Tarullo testifies putbacks could surpass robo-signing mortgage controversy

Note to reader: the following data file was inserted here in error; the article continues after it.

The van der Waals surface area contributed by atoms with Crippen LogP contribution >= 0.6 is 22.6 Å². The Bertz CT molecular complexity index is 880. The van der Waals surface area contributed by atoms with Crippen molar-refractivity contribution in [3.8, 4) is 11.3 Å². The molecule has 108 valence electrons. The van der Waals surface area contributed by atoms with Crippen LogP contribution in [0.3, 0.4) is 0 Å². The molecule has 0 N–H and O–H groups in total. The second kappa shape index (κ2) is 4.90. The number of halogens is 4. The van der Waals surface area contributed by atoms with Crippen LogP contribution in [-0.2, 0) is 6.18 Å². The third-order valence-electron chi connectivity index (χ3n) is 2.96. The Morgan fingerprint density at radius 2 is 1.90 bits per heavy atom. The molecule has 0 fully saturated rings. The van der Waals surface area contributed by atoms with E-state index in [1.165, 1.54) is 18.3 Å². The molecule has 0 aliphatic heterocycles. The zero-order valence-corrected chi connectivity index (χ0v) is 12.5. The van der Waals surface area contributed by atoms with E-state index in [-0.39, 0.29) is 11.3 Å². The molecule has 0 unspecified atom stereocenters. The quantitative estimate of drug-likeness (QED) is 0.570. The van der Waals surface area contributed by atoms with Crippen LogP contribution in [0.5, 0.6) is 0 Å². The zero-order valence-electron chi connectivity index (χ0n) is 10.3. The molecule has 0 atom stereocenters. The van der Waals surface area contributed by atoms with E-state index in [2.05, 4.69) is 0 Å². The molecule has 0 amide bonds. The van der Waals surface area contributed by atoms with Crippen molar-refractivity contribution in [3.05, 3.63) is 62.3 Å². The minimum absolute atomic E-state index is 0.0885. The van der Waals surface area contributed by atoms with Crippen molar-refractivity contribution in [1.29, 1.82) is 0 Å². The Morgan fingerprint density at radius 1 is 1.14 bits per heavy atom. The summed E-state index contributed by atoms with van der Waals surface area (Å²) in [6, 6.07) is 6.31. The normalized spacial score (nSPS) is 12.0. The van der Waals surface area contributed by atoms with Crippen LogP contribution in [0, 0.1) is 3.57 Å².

Major structural problems at the nation's largest mortgage servicers will continue to hinder operations, with potential financial exposure from putbacks perhaps trumping robo-signing, according to a Federal Reserve official's testimony Wednesday during a Senate banking committee hearing. Fed Gov. Daniel Tarullo also said a preliminary multiagency review of servicing companies found shortcomings at major shops. Findings "suggest significant weaknesses in risk-management, quality control, audit and compliance practices" related to mortgage servicing and foreclosure documentation, Tarullo said. "We have also found shortcomings in staff training, coordination among loan modification and foreclosure staff, and management and oversight of third-party service providers, including legal services." As a result, the review has been expanded to include a look at past-due loans that are not yet in the foreclosure process. "As examiners identify weaknesses, they will require firms to take remedial action and, when necessary, require servicers to address resource shortfalls, training and coordination problems, and control failures. The problems are sufficiently widespread that they suggest structural problems in the mortgage servicing industry," Tarullo said. "The servicing industry overall has not been up to the challenge of handling the large volumes of distressed mortgages." While the extent of the problem is still unclear, it's evident "the industry will need to make substantial investments to improve its functioning in these areas." The Federal Reserve serves as the primary regulator for two of the 10 largest servicers affiliated with banking organizations, one a holding company affiliate and the other a state member bank. Tarullo said mortgage servicers have responsibilities to investors holding residential mortgage-backed securities, as well as to borrowers, to maintain accurate and complete records. "As losses in MBS have been escalating, investors in MBS and purchasers of unsecuritized whole loans are more frequently exploring, and in some cases asserting, contractual and securities law claims against the parties that originated the loans, sold the loans, underwrote securities offerings, or had other roles in the process," Trullo said. "The essence of these claims is that mortgages in the securitization pools, or sold as unsecuritized whole loans, did not conform to representations and warranties made about their quality." Because underperforming mortgages are typically valued substantially less than par, the putback transfers any potential loss from the buyer back to the original seller or mortgage securitizer. During the third quarter of 2010, Fannie Mae collected $1.6 billion in unpaid principal balance from originators, and currently has $7.7 billion UPB in outstanding repurchase requests, $2.8 billion of which has been outstanding for more than 120 days. Freddie Mac has $5.6 billion UPB in outstanding repurchase requests, $1.8 billion of which has been outstanding for more than 120 days. As of the third quarter of 2010, the four largest banks held $9.7 billion in repurchase reserves, most of which is intended for GSE put backs. There are also lawsuits by investors alleging that underwriters and sponsors of securitizations failed to comply with the federal securities laws, concerning risks to investors, the quality of the assets in the securitization, the order in which investors would be paid, or other factors. Since most of such suits are in the early stages, it’s difficult to know their ultimate effect on the parties that sold the loans or underwrote the offerings. Still, the putback risk has been known for some time and the Fed is conducting a detailed evaluation of putback risk to financial institutions, Trullo said. “We are asking institutions that originated large numbers of mortgages or sponsored significant MBS to assess and provide for these risks as part of their overall capital planning process. The problems that are evident to date raise significant reputation and legal risk for the major mortgage servicers. “ Mortgage servicing weaknesses will also affect the rating assigned by Federal Reserve supervisors to management of bank holding companies, even where the servicing activity was in a banking subsidiary of a holding company, he said. Write to Kerry Curry.